New COLLECTORS report illustrates the financial costs and benefits of separate waste collection and sorting

Berlin, Ghent (Belgium), Parma (Italy), Rennes (France), and Tubbergen (the Netherlands) are five of the 12 case studies covered by a recent report carried out by PNO Consultants under the umbrella of the COLLECTORS project. The purpose of the study was to analyse the costs and benefits of improving the separate  collection and sorting of three waste streams: construction and demolition waste (CDW), paper and packaging waste (PPW)*, and waste electrical and electronic equipment (WEEE).

The report is one of the few publications that analyses different waste collection systems from various countries using a similar methodology, making it easy to compare the cases under study and draw conclusions about their effectiveness, the enabling factors, and the challenges they are facing.

Each of the 12 case studies are different, but some common trends emerged upon close analysis. In the five cities listed above, municipal authorities were able to improve separate waste collection of PPW while keeping the collection fees affordable for citizens. Furthermore, the national authorities in the five countries were found to play an important role in providing the right incentives to improve separate waste collection by putting in place extended producer responsibility (EPR) schemes and making revenues available from sold materials and tax incentives.

Parma under lockdown during the coronavirus pandemic in spring 2020. Credit: City of Parma Flickr account.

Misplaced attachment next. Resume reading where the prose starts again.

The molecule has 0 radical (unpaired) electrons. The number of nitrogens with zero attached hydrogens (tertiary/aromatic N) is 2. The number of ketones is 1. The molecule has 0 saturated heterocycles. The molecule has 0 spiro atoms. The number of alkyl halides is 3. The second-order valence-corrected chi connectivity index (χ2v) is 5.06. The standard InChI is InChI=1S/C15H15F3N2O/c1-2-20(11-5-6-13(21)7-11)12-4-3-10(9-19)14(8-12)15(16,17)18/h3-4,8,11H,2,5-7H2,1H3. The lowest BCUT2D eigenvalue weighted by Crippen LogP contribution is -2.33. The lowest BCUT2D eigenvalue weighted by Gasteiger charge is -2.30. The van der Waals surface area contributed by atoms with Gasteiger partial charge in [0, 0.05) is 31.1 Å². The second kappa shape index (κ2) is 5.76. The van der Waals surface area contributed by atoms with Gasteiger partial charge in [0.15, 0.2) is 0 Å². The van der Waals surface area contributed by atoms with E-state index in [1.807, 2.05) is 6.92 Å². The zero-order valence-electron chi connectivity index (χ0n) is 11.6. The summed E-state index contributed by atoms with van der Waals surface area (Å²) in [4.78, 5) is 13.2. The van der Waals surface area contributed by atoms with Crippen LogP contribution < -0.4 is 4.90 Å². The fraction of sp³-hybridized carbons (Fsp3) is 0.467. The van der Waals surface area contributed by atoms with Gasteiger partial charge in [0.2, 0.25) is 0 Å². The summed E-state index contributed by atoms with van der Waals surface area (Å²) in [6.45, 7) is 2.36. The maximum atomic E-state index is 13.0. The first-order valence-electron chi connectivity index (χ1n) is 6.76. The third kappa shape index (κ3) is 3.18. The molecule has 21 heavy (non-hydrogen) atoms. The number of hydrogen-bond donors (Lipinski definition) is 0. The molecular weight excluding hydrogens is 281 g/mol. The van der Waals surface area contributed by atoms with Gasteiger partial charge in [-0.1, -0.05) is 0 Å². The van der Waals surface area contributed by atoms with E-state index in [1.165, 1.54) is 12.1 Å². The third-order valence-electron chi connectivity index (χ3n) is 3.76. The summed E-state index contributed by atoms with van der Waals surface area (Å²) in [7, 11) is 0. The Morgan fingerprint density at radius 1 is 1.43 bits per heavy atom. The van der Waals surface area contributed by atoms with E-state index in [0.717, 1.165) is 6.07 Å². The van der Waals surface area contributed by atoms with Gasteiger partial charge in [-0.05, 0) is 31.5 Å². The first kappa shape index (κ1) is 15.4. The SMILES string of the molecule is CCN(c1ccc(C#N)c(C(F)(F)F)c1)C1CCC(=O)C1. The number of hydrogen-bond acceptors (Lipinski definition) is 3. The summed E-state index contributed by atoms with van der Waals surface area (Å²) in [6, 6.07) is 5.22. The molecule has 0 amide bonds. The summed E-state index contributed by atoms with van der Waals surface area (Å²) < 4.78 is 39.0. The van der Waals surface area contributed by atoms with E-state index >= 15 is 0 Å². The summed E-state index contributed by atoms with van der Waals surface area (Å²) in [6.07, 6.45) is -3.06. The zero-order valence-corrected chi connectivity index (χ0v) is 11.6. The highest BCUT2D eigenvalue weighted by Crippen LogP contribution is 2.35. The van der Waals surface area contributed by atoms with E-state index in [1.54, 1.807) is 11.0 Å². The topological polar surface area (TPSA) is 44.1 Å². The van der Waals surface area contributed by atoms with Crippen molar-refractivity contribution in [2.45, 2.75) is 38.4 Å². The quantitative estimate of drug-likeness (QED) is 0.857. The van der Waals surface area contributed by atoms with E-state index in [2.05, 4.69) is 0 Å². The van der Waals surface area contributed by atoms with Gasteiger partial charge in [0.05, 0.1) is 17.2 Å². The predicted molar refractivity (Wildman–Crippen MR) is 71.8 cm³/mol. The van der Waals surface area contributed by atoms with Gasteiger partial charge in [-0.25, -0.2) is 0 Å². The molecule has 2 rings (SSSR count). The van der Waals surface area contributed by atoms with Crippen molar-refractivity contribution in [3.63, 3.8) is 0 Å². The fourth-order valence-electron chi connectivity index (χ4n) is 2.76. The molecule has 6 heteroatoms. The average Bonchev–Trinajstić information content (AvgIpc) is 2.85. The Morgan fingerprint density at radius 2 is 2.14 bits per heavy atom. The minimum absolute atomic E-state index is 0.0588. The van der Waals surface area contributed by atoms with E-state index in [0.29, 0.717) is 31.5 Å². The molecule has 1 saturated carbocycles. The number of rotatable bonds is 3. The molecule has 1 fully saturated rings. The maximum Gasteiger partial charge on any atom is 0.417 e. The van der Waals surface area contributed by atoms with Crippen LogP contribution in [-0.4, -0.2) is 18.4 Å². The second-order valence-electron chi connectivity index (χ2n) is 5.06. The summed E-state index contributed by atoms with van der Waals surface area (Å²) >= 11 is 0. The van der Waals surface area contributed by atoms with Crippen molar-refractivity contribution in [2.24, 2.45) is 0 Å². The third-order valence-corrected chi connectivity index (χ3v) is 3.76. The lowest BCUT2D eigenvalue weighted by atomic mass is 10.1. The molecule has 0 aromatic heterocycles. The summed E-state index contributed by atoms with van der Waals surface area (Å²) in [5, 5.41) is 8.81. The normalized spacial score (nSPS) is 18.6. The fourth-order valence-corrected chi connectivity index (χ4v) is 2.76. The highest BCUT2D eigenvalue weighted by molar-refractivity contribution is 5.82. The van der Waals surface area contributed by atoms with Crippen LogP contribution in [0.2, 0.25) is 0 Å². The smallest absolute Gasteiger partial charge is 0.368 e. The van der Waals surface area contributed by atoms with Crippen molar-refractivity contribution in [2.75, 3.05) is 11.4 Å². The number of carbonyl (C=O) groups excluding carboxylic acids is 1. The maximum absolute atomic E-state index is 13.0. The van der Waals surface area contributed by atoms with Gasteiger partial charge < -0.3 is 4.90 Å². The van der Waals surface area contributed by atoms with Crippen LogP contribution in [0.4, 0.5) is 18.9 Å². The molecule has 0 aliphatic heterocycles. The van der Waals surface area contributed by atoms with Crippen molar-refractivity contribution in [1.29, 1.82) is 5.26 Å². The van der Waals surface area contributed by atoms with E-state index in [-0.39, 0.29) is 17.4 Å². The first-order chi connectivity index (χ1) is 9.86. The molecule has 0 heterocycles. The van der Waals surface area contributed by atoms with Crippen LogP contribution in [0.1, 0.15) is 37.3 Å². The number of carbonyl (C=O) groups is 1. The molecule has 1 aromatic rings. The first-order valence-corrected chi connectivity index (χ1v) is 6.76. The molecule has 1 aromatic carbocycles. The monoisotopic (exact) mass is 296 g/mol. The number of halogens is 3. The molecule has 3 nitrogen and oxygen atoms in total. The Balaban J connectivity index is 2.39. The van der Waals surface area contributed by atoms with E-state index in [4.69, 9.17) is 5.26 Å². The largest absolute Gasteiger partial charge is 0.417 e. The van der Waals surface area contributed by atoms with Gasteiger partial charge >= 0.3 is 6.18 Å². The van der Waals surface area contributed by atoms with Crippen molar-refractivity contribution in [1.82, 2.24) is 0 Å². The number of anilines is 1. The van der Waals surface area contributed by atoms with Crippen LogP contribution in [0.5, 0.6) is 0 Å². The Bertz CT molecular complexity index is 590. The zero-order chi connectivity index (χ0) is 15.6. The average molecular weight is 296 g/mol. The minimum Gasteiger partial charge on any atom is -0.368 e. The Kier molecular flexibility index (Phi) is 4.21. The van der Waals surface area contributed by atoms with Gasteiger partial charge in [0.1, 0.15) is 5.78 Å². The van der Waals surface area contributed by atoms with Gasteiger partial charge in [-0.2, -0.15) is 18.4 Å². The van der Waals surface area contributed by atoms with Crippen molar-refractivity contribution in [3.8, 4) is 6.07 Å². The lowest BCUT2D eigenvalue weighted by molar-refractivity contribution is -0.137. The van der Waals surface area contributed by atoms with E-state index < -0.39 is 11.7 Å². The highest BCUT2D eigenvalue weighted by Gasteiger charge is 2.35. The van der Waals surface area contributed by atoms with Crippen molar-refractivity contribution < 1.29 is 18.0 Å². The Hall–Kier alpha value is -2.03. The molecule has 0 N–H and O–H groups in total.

The municipality of Parma may be known for its food and quality of life, but the recent COLLECTORS report illustrates another reason why the Italian city should be proud. Between 2012 and 2017, Parma reduced the amount of residual waste it collected by 62%, while boosting the rate of PPW recyclables by 53% without increasing the waste fee for citizens. How it accomplished such a feat? By introducing a new separate waste collection system in 2013 focused on source separation and charging its residents based on how much waste they generated.

You can find out more about the case of Parma and the financial costs and benefits of separate waste collection for PPW by joining our webinar on 30 April. Make sure to register in advance!

Read the full report here:

D3.2-Report on the economic and financial performance of waste collection systems

This report provides the financial assessment of 12 case studies on waste collection in Europe, conducted by means of a Cost Benefit Analysis (CBA). It analyses the financial flows behind the operation of good and interesting practices in municipal waste collection, gives insight into the overall performance of the 12 case studies, and highlights the options of and incentives for different stakeholders to invest in a better performing system.

Executive summary available here

* For the purposes of the study, PPW includes paper, cardboard, plastic, glass, metal, and beverage cartons.